This particular court decision rejected arguments that consumer advocates, and even a government oversight agency, have made for at least 11 years.
The plaintiffs objected to FDA’s 2016 rules that, confirming the longtime practice and legal framework, allow individual companies to declare their uses of substances in food to be GRAS, without any FDA oversight, approval, or even knowledge.
Although the case explicitly dealt with direct food ingredients, the same GRAS concepts support the legality of many packaging substances as well.
The arena here is the FDA program for dealing with food additives and related substances. FDA requires new uses of substances that are “food additives,” including food ingredients and packaging substances alike, to get FDA preclearance before they are used, but substances that are safe and enjoy general recognition as such among relevant experts, and are thus GRAS, are exempt from the definition of “food additives” and thus from that preapproval requirement.
The plaintiffs were several advocacy groups, including The Center for Food Safety and the Center for Science in the Public Interest.
The plaintiffs asserted that the result of FDA’s rules allowing independent GRAS conclusions, and allowing but not requiring companies to notify FDA of their conclusions, was that, they claim, there are lots of substances of unknown safety, unknown to FDA, being used in or in contact with the food supply.
Plaintiffs claimed the rule an “unlawful subdelegation” to food companies of FDA’s duty to assure the safety of food, was in excess of FDA’s authority and was “arbitrary and capricious,” and a violation of the Federal Food, Drug and Cosmetic Act.
The court disagreed, saying FDA’s actions in making the rules was none of those things. The FDA’s regulations set up a system that allows companies, if they so choose, to notify FDA that the company thinks its particular use of a substance is GRAS, thus that it isn’t a “food additive” and isn’t required to get FDA approval.
The plaintiffs said that Congress made it FDA’s job to assure the safety of the food supply, but that this system subdelegates that responsibility to food makers. On the contrary, the court noted that FDA retains the power to take enforcement actions against companies. “If the FDA has delegated anything at all to manufacturers, it is simply the ability to notify FDA of a GRAS determination, with which FDA can agree or disagree,” said the judge.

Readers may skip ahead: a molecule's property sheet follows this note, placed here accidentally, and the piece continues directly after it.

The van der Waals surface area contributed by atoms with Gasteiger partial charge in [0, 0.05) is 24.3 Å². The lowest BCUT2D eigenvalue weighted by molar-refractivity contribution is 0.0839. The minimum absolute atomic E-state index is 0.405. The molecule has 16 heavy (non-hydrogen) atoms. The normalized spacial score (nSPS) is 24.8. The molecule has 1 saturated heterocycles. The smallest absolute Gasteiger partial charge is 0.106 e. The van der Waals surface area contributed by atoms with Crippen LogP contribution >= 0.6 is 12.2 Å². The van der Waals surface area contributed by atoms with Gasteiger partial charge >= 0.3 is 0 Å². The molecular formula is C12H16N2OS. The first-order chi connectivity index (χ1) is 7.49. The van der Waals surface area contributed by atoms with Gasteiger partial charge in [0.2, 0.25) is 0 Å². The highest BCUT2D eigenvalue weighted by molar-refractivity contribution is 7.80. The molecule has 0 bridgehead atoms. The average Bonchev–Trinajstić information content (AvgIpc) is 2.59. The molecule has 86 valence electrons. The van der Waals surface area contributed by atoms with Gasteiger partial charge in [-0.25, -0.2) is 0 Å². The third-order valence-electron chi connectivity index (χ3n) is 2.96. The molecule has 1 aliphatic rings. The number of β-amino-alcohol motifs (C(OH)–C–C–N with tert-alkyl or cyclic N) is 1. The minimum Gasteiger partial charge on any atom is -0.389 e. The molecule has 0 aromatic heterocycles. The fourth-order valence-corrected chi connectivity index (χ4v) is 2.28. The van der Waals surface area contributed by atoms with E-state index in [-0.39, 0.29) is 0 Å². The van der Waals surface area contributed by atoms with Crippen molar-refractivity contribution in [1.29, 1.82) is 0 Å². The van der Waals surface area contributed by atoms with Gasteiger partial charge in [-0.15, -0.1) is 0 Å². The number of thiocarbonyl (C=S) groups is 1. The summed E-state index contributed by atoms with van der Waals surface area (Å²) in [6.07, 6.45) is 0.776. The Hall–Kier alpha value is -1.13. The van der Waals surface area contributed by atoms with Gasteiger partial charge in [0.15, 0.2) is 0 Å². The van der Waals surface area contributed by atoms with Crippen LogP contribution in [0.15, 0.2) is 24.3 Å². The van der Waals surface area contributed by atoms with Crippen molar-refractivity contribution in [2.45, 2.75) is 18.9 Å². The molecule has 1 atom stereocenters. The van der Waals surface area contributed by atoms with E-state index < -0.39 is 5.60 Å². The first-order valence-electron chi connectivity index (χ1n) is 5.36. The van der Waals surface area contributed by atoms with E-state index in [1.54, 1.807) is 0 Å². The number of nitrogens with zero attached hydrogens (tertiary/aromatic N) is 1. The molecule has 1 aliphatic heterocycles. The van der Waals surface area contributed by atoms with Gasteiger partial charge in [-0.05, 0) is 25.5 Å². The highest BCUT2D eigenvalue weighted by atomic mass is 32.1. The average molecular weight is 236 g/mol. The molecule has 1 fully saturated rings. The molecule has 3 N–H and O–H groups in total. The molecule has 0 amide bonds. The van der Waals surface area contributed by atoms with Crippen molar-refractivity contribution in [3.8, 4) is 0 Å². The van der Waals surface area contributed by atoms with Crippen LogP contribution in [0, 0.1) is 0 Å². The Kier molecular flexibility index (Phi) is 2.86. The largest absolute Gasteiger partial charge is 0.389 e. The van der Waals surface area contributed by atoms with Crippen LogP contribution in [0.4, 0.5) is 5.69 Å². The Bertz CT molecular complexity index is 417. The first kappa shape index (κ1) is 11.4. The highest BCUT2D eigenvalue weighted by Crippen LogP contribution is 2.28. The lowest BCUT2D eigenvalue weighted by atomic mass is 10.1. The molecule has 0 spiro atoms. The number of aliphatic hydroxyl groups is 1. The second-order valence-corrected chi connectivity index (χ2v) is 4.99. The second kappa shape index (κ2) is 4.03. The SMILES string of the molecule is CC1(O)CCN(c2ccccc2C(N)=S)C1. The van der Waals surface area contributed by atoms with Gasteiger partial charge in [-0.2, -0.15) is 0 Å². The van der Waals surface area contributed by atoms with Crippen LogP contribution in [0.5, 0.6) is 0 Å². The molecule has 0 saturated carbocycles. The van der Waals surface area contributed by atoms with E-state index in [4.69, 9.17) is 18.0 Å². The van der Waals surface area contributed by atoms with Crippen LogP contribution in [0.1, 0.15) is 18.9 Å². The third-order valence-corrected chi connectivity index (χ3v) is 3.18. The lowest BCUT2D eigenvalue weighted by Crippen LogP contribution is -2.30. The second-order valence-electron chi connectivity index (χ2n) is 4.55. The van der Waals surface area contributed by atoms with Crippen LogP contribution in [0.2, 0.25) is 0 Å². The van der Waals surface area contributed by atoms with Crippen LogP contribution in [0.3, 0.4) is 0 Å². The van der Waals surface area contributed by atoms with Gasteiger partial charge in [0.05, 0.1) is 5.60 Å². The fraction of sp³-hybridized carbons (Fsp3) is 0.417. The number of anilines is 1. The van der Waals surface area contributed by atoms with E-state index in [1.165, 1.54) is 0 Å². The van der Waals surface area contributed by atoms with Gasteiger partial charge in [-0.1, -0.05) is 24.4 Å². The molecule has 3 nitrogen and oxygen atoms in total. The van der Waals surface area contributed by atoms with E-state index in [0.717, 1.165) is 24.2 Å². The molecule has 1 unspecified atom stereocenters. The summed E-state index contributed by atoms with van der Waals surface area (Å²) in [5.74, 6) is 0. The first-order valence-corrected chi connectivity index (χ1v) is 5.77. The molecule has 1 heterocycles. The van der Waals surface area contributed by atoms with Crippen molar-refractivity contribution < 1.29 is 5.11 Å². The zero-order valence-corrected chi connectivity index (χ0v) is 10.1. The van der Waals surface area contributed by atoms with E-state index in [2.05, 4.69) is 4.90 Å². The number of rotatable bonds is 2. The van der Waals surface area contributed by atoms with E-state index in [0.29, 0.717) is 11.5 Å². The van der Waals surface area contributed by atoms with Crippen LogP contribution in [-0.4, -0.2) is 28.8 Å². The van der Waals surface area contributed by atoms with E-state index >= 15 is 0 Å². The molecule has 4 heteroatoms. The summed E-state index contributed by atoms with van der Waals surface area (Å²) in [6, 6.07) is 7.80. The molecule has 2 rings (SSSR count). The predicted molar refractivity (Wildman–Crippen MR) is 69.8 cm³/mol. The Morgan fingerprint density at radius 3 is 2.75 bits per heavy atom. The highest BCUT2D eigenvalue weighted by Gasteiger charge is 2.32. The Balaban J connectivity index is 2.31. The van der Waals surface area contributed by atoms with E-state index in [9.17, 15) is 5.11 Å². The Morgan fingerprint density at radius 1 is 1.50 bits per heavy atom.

The judge further said he was not persuaded by arguments that FDA violated the U.S. Constitution “by adopting a voluntary notification system and allowing post-violation, instead of pre-violation enforcement.” The judge said Congress didn’t clearly indicate whether it would be OK for FDA to require companies to notify FDA about their GRAS conclusions. Also, he ruled that FDA’s interpretation (that they weren’t required) was reasonable.
The judge said that when it made these regulations, “FDA noted that GRAS substances were excluded from the food additive process, and it is entirely reasonable that FDA would view this as suggesting Congress intended GRAS substances to be treated differently because Congress itself had done so.”
This decision inspires some general observations about how the law and agencies interact. First, this kind of inquiry into the reasonableness of agency interpretations of unclear laws, and the related convention of upholding agency interpretations as long as they are reasonable (not a very strict standard), is one of the most controversial doctrines in federal law. That’s because it causes lots of agency decisions to be upheld. The Supreme Court might change that someday, (and Justice Neil Gorsuch has made clear he’s not a fan of so much power being held by regulators). But we’ll see.
Second, the judge’s key message to the plaintiffs was to tell them, “Take it to Congress,” essentially saying that if you want to see a change in a law because you think the current one creates an unsafe food supply, you gotta get Congress, not FDA or even a court, to do it. It’s common that regulatory agencies catch flak for the things they are doing, even though, often, they are doing what Congress instructed them to do because of the way it wrote the law.
Now, if the agency goes beyond the bounds of what Congress asked them to do, or interprets Congress’s law in some unreasonable way, then, sure, you have a valid complaint. But when you don’t like something an agency is doing, it’s often useful to ask if your real complaint is with Congress.
Is this the end of the objections to the GRAS program? Not necessarily. For one thing, the plaintiffs might appeal the decision to a federal appeals court, and after that, whoever loses might try taking the case to the U.S. Supreme Court. Also, Congress might change the law to require notice to FDA of GRAS uses of substances or to impose other measures that cut back on packagers’ independence. But for now, this decision in Center for Food Safety v. Becerra, 17-CV-3833 (U.S. District Court, Southern District of New York), is the big news in town.
Eric Greenberg can be reached at firstname.lastname@example.org. Or visit his firm’s Web site at www.ericfgreenbergpc.com.
INFORMATIONAL ONLY, NOT LEGAL ADVICE.